Phillip Margolin Biography
Phillip Margolin grew up in New York City and Levittown, New York. In 1965, he graduated from
The American University in Washington, D.C. with a Bachelor's Degree in
Government. From 1965 to 1967, he was a Peace Corps volunteer in Liberia, West
Africa. In 1970, he graduated from New York University School of Law. During his
last two years in law school he went at night and worked his way through by
teaching junior high school in the South Bronx in New York City. His first job
after law school was a clerkship with Herbert M. Schwab, the Chief Judge of the
Oregon Court of Appeals. From 1972 until 1996, Margolin was in private practice in
Portland, Oregon, specializing in criminal defense at the trial and appellate
levels. As an appellate attorney he has appeared before the United States
Supreme Court, the United States Court of Appeals for the Ninth Circuit, the
Oregon Supreme Court and the Oregon Court of Appeals. As a trial attorney, he
handled all sorts of criminal cases in state and federal court and he has
represented approximately 30 people charged with homicide, including several who
have faced the death penalty. Margolin was the first Oregon attorney to use the
Battered Women's Syndrome to defend a battered woman accused of murdering her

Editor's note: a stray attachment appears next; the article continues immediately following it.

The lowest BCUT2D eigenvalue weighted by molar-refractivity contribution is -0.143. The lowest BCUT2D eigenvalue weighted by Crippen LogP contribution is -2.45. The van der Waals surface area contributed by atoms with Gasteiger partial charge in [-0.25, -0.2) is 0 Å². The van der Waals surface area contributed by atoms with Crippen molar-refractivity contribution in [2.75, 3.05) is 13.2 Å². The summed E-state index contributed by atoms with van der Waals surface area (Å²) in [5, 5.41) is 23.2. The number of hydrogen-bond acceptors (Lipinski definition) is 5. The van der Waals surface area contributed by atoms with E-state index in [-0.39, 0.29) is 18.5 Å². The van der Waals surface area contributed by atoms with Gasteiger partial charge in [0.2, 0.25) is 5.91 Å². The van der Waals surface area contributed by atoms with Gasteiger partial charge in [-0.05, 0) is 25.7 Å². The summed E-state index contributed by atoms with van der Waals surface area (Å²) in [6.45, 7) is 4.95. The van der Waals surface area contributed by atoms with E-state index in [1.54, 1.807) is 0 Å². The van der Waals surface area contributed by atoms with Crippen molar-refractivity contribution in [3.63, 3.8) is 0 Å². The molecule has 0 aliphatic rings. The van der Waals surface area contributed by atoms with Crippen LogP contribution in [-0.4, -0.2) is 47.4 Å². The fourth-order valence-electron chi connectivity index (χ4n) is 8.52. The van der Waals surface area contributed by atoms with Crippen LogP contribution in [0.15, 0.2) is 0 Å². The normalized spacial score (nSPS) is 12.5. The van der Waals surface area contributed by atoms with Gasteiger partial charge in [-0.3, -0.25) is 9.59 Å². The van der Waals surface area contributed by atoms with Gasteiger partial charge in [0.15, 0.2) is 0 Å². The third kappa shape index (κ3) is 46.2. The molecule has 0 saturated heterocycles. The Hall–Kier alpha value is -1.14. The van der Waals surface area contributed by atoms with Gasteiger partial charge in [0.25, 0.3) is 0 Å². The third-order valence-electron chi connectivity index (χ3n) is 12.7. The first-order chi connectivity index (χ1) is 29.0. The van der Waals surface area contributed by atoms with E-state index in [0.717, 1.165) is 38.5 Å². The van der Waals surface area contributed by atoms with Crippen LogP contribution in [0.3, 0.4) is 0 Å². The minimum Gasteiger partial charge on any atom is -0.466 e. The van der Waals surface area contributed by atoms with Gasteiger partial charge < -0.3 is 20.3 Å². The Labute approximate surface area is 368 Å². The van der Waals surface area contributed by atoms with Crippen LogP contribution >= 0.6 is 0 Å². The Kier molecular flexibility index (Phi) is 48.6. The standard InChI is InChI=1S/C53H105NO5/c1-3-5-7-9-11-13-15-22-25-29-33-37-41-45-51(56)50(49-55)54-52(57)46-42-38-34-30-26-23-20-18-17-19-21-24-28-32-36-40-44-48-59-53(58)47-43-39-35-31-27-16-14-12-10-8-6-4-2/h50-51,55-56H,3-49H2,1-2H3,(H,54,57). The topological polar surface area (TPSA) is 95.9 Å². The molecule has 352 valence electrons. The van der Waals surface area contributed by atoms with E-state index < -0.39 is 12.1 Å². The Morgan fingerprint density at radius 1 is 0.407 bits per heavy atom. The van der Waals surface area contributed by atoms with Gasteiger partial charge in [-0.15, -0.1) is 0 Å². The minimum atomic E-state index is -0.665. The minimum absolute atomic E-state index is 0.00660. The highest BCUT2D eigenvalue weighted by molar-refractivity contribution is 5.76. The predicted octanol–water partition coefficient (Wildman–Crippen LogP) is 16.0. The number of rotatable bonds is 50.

Since 1996, Margolin has been writing full-time. Heartstone, his first novel, was nominated for an Edgar
for best original paperback mystery of 1978 by the Mystery Writers of America.
his second novel, The Last Innocent Man, was made into an HBO movie. Gone,
But Not Forgotten has been sold to more than 25 foreign publishers and
debuted as a miniseries in 2004. After Dark, The Burning Man, The
Undertaker's Widow, Wild Justice, The Associate, Ties That Bind and
Sleeping Beauty were also New York Times bestsellers and selections or main
selections of the major book clubs.
In addition to his novels, Margolin has published short stories and non-fiction
articles in magazines and law journals. His short story, The Jailhouse Lawyer,
was selected for the anthology 1999, The Best American Mystery Stories.
Since 1996, Phillip Margolin has been the President and Chairman of the Board of Chess for
Success, a non-profit charity that uses chess to teach study skills to
elementary and middle school children in Title I schools.
This biography was last updated on 08/14/2011.
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